Needless to say, they’ve found ways to dance around this issue, one of which is to point out that unlike the rest of the Bible, this is the part written by the finger of God himself in tablets of stone. (Their fidelity to the Decalogue has its roots largely but unsuspectingly in the traditional liturgical use of the “Ten Commandments” in Anglican services – Anglicanism being the very “ism” that most of the fundamentalists’ spiritual forebears repudiated by founding breakaway congregations).
The Millennium is not to be the final Age, by the way: even it is destined to be succeeded by the never-ending New Heaven and New Earth described in the closing chapters of Revelation. That final Dispensation will be precipitated by the releasing of Satan from his chains for a brief time (and permitted to leave the Bottomless Pit – I’m not making any of this up!) only to be defeated in a final battle (not Armageddon – that already happened a thousand years earlier, shortly after the Rapture) and thrown into the Lake of Fire along with the Antichrist (a.k.a. the Beast) and the False Prophet, followed shortly thereafter by the likes of all us godless, baby-eating atheists and others whom the Lord our God hateth and hath finally judged (the list is in Revelation). Does all that make sense? It makes perfect sense to Christian fundamentalists.
That’s about it – the Cliff Notes version of Dispensationalism, so to say. Believe it or not, it’s a kind of theory of the whole Bible: you can hang all of the Bible’s disparate, incoherent books and teachings on one hook or another in the Dispensational scheme of things. If it weren’t for that, fundamentalists would no more know what to make of the Bible than any of the rest of us do. Because if you simply read it at face value, it’s as plain as the nose on your face that it’s just a lot of fairy tales and other stupid, barbarous, incredible crap that a bunch of woefully ignorant goatherds and sycophantic Bronze-Age priests made up to explain the inexplicable and keep the rest of us in line.
Dispensationalism is just as fabricated as the Bible it pretends to make sense of: a made-up tool for parsing a made-up book. And that’s the level at which fundamentalist Christians are operating. What they’ll tell you is that you don’t and can’t understand the Bible because you have no faith, or cannot (on account of your unsaved condition) be led by the Holy Spirit to comprehend its mysteries. What they actually mean – perhaps without even recognizing it – is that you can’t understand the Bible because you don’t understand Dispensationalism.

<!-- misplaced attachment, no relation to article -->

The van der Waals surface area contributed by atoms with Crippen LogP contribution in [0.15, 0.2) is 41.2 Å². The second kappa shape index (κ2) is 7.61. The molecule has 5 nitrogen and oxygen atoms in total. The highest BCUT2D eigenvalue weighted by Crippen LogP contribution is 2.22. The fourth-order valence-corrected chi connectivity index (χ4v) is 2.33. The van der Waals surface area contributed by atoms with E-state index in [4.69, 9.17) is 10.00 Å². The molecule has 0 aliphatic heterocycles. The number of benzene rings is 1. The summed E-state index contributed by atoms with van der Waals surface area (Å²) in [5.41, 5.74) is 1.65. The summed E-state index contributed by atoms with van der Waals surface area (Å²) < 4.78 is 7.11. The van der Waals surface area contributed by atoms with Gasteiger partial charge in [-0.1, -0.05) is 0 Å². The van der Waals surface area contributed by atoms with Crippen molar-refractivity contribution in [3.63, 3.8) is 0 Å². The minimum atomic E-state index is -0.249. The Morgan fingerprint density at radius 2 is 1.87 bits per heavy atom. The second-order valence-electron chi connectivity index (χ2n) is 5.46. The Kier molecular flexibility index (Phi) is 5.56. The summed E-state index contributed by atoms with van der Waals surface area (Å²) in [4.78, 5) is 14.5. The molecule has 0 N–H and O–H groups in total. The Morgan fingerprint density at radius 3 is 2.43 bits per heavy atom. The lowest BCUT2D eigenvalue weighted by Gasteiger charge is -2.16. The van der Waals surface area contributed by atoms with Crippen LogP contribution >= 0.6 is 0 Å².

Looking back on my childhood indoctrination – a total immersion in Dispensationalism as much as anything – I find myself reluctantly impressed with its pretense of scholarship: True Christians™ are quite serious about their Bible study (guided always by their dispensationalist understanding of “God’s PLAN”) and have cobbled together a rickety scheme of interpretation which, from the inside, looks consistent. What most of them never realize is that circular reasoning always looks consistent from the inside and confirmation bias keeps that consistency secure; and that’s why so few of those who have been so indoctrinated escape from that prison: it’s like light trying to escape the irresistible pull of a black hole. I relish the company of those who, like me, have clawed their way out. I’ve found that the company is not a particularly large one, looked at as a percentage of the indoctrinated whole.
I know that some of you marvel at the fact that you hear the same tired claims and “arguments” over and over from fundamentalists, and probably wonder why. It’s because that’s all they’ve got – but that’s all they need because they know they’re right! That’s why they expect you to have a mind that is open to their dogma, but see no reason to be open to your arguments. In Dispensationalism, they have the ultimate fallback position; they have the argument that refutes all others without actually offering anything but circumstantial evidence.